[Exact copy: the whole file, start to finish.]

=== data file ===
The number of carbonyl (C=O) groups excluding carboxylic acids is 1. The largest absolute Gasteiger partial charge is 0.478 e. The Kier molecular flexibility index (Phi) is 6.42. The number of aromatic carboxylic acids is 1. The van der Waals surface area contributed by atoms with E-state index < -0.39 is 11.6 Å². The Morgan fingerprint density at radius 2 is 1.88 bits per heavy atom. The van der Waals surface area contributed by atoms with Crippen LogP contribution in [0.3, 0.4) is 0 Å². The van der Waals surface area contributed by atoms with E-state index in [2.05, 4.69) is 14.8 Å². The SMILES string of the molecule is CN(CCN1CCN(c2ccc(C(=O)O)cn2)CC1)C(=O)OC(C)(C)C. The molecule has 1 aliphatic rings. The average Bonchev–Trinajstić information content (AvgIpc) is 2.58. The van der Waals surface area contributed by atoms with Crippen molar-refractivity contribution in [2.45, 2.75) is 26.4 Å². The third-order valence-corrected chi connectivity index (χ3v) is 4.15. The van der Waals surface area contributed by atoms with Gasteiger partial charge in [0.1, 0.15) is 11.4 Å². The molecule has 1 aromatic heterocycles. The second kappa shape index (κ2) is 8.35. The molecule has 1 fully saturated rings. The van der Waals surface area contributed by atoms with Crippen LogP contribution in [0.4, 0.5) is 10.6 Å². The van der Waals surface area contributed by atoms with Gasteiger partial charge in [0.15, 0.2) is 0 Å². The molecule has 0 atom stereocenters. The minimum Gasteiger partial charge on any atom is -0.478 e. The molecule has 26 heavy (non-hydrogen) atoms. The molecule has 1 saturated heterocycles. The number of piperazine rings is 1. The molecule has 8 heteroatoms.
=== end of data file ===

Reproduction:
The number of carbonyl (C=O) groups excluding carboxylic acids is 1. The largest absolute Gasteiger partial charge is 0.478 e. The Kier molecular flexibility index (Phi) is 6.42. The number of aromatic carboxylic acids is 1. The van der Waals surface area contributed by atoms with E-state index < -0.39 is 11.6 Å². The Morgan fingerprint density at radius 2 is 1.88 bits per heavy atom. The van der Waals surface area contributed by atoms with Crippen LogP contribution in [0.3, 0.4) is 0 Å². The van der Waals surface area contributed by atoms with E-state index in [2.05, 4.69) is 14.8 Å². The SMILES string of the molecule is CN(CCN1CCN(c2ccc(C(=O)O)cn2)CC1)C(=O)OC(C)(C)C. The molecule has 1 aliphatic rings. The average Bonchev–Trinajstić information content (AvgIpc) is 2.58. The van der Waals surface area contributed by atoms with Crippen molar-refractivity contribution in [2.45, 2.75) is 26.4 Å². The third-order valence-corrected chi connectivity index (χ3v) is 4.15. The van der Waals surface area contributed by atoms with Gasteiger partial charge in [0.1, 0.15) is 11.4 Å². The molecule has 1 aromatic heterocycles. The second kappa shape index (κ2) is 8.35. The molecule has 1 fully saturated rings. The van der Waals surface area contributed by atoms with Crippen LogP contribution in [0.4, 0.5) is 10.6 Å². The van der Waals surface area contributed by atoms with Gasteiger partial charge in [0.15, 0.2) is 0 Å². The molecule has 0 atom stereocenters. The minimum Gasteiger partial charge on any atom is -0.478 e. The molecule has 26 heavy (non-hydrogen) atoms. The molecule has 1 saturated heterocycles. The number of piperazine rings is 1. The molecule has 8 heteroatoms.